Thyroidectomy is routinely advocated as part of total laryngectomy especially in advanced laryngeal cancer with thyroid invasion. 8 Hemithyroidectomy was frequently performed in order to preserve thyroid function with less complications however, a quarter of the patients reported to be complicated with hypothyroidism and upto three quarters in those patients who also received post operative radiotherapy. 9 These patients may require life long thyroxine supplementation. In view of the risk of thyroid gland involvement in laryngeal malignancy ranged from about 1 to 30 percent and it may not be evident in radiological investigation 10 and frequent association of aerodigestive tract and thyroid malignancy2, patients who were planned for laryngectomy should be carefully selected for thyroidectomy as well. Our patient had her preoperative evaluation in January 2020. On examination there was no obvious neck swelling, thyroid function test was normal and the CECT Neck revealed no thyroid invasion. However the decision to include total thyroidectomy was after multifactorial considerations. Firstly, her direct laryngoscopy findings revealed anterior commissure involvement of the laryngeal cancer which was one of the predictors of thyroid gland invasion.11 Secondly, laryngeal cancer was the second primary malignancy occurring in the patient and she already went through a major operation with chemoradiotherapy. Total thyroidectomy may minimise the risk of local recurrence of laryngeal cancer 12 or thyroid malignancy, 13avoiding a third major operation which might be taxing on the aging body. Besides, the surgical resection of our patient was much delayed due to multiple multidisciplinary meetings, hence the preoperative CT scan may not be reliable in concluding the extent of invasion by laryngeal cancer. Lastly, after weighing the risks and benefits, the patient underwent total laryngectomy combined with total thyroidectomy and it turned out to be a bliss when the histopathology specimen showed multifocal papillary micro carcinoma in bilateral thyroid lobes.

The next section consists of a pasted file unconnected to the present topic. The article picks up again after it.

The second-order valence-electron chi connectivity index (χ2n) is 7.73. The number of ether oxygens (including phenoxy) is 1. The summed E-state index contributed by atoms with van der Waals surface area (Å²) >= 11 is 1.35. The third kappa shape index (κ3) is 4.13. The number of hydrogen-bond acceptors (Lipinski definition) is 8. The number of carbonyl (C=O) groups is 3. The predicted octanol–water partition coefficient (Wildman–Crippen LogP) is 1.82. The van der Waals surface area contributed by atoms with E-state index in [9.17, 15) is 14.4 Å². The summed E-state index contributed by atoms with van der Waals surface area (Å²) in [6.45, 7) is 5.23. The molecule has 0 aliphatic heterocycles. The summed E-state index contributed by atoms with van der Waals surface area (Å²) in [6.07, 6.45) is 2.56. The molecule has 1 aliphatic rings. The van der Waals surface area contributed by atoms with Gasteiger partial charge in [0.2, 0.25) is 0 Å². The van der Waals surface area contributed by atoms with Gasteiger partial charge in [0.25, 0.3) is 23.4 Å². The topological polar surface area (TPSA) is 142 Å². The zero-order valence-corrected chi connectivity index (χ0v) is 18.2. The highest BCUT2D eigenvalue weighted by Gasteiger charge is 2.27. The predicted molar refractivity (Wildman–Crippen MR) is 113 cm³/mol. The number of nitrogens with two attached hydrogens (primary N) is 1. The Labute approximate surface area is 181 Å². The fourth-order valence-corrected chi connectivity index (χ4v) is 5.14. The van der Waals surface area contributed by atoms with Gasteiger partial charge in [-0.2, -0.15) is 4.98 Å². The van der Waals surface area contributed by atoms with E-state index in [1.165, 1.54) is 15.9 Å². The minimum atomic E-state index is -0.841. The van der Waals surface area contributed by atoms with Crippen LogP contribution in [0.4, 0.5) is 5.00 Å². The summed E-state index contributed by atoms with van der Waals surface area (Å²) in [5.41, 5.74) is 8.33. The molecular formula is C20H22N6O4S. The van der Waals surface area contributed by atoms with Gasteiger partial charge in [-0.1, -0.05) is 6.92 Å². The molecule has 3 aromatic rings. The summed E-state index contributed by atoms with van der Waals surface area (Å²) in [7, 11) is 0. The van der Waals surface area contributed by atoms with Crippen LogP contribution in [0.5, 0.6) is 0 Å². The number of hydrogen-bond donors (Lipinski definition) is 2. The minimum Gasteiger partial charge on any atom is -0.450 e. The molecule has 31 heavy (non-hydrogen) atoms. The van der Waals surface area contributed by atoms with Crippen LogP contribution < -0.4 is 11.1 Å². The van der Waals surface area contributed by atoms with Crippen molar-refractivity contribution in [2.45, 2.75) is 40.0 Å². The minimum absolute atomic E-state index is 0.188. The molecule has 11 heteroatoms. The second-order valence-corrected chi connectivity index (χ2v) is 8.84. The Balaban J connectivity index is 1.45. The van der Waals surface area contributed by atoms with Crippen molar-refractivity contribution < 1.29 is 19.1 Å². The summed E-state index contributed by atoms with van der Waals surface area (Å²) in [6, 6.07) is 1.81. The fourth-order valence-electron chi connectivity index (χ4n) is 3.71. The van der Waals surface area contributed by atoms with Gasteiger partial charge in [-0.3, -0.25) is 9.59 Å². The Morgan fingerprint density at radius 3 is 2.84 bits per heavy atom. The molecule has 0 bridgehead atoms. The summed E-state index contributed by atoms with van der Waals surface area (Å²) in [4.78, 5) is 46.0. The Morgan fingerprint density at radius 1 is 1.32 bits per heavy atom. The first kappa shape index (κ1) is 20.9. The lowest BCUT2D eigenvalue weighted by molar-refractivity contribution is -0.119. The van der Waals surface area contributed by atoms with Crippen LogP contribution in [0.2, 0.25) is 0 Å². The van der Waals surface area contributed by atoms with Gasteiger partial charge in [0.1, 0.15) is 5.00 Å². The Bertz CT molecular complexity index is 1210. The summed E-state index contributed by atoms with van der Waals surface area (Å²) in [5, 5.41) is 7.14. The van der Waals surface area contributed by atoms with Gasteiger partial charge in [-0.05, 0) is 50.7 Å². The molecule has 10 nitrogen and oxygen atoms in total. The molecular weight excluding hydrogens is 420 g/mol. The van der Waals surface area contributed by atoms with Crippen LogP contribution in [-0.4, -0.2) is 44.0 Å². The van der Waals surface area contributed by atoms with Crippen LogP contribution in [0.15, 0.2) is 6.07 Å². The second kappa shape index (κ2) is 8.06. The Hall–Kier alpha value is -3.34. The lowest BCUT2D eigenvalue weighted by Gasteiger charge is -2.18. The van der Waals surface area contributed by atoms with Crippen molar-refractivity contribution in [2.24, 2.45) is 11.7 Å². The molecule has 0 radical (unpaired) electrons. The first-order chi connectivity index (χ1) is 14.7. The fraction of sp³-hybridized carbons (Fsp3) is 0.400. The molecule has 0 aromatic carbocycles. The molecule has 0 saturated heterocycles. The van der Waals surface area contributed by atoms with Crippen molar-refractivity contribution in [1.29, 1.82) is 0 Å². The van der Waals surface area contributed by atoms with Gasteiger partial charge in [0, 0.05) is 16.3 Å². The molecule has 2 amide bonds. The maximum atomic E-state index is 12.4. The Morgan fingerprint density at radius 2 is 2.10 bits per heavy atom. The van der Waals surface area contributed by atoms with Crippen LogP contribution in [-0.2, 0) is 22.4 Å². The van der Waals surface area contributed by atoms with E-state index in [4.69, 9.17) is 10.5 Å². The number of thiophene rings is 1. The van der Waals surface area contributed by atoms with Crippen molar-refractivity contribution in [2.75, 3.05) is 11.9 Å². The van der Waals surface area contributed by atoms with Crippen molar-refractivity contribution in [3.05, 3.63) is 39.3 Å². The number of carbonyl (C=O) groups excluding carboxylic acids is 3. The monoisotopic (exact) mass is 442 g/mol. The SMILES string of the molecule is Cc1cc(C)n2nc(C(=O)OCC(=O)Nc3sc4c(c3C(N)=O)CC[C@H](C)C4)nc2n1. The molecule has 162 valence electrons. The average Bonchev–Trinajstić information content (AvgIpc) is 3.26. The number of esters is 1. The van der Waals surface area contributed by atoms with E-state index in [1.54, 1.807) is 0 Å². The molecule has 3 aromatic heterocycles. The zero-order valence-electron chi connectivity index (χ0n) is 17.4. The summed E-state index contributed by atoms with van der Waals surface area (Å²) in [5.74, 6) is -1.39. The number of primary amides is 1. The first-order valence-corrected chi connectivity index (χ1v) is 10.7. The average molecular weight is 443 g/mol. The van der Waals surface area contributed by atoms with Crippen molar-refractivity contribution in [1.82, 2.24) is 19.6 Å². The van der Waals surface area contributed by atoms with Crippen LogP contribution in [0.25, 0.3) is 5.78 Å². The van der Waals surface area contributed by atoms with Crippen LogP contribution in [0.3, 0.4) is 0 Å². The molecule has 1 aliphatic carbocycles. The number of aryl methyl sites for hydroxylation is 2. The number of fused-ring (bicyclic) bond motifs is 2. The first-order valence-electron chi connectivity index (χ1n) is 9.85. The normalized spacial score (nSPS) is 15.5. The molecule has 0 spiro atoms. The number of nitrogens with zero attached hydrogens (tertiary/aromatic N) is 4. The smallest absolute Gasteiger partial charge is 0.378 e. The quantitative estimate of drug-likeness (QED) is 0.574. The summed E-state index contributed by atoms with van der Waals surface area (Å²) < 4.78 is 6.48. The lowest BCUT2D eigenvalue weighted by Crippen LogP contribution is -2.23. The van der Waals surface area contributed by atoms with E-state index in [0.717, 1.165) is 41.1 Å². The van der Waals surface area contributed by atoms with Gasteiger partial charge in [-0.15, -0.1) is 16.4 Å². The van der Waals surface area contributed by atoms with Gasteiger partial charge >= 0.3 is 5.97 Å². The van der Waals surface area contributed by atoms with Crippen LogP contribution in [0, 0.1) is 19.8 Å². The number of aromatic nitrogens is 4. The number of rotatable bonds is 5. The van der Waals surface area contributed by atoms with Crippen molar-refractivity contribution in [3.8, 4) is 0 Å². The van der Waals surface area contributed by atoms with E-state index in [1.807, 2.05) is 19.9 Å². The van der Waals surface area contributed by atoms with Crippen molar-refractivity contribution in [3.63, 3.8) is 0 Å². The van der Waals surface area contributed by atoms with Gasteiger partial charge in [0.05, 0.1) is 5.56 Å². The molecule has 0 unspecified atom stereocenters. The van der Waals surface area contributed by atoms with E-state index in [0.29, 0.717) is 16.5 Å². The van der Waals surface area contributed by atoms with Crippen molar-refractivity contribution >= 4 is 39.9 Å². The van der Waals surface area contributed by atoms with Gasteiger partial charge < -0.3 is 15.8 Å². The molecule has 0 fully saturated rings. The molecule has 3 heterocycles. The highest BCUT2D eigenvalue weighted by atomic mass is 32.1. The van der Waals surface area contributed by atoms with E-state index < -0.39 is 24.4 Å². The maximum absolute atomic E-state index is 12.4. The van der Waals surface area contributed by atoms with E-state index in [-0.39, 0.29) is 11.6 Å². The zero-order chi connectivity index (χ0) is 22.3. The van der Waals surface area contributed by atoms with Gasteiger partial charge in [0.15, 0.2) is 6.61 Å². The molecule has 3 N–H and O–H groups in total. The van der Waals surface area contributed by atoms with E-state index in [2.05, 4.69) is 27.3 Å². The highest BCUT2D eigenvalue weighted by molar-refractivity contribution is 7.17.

With the advance of healthcare and technology, the longevity of the people is extended and the elderly population has been growing especially in the developed countries. In medical literature, the elders are defined as more than 70 years old and they are divided into three categories based on the National Institute of Aging, young old (65-74 years old), older old (75-84 years old) and oldest old (85 and above). 14In view of reducing physiological reserve and increasing comorbidities among the elderly, their abilities to withstand long standing cancer treatment was thought to be compromised and hence they are less likely to receive potentially curative treatment compared with their younger counterparts.15, 16During the management of our patient’s second primary malignancy we faced similar dilemmas in view of her underlying frailty, comorbids ie esophageal cancer with history of chemoradiotherapy and complexity of resection of laryngeal tumor due to previous esophagectomy. The options of her treatment can be divided into medical therapy which was chemoradiotherapy or surgical resection which is potentially curative. The initial plan was pivoted towards medical therapy considering the age, comorbids and difficult surgery, however with the risks of residual tumor or local recurrence. This was supported by a review done by Fuller et al comparing different treatment modalities for 412 patients diagnosed with T3 laryngeal cancer. It showed that laryngeal preservation therapy with concurrent chemoradiotherapy had better long term outcomes than laryngectomy with adjuvant therapy in terms of oncologic, functional and survival endpoints. 17, 18However surgical resection turned out to be the only option after discussion with oncologists and upper gastrointestinal surgeon as she was already irradiated previously at dosage closed to organ tolerance for neoadjuvant therapy of esophageal cancer. Subsequently patient underwent Mc Keown esophagectomy and gastric pull up with anastomosis. The anastomotic site was at cervical level 6 and 7. The radiation field for laryngeal cancer would be covering the gastric pull up and anastomosis site which was already irradiated previously. Reirradiation might result in severe acute toxicities and late toxicities which could be worse and less tolerated in elderly population. 19 The grave complications of reirradiation anticipated in this patient included pharyngeal stenosis, tissue necrosis leading to tracheoesophageal fistula and anastomosis conduit breakdown and neo-esophageal perforation leading to mediastinitis. 18, 20 These complications are best prevented. On the other hand, chemoradiotherapy is for palliative intent and the laryngeal cancer is not curable even with higher toxicity.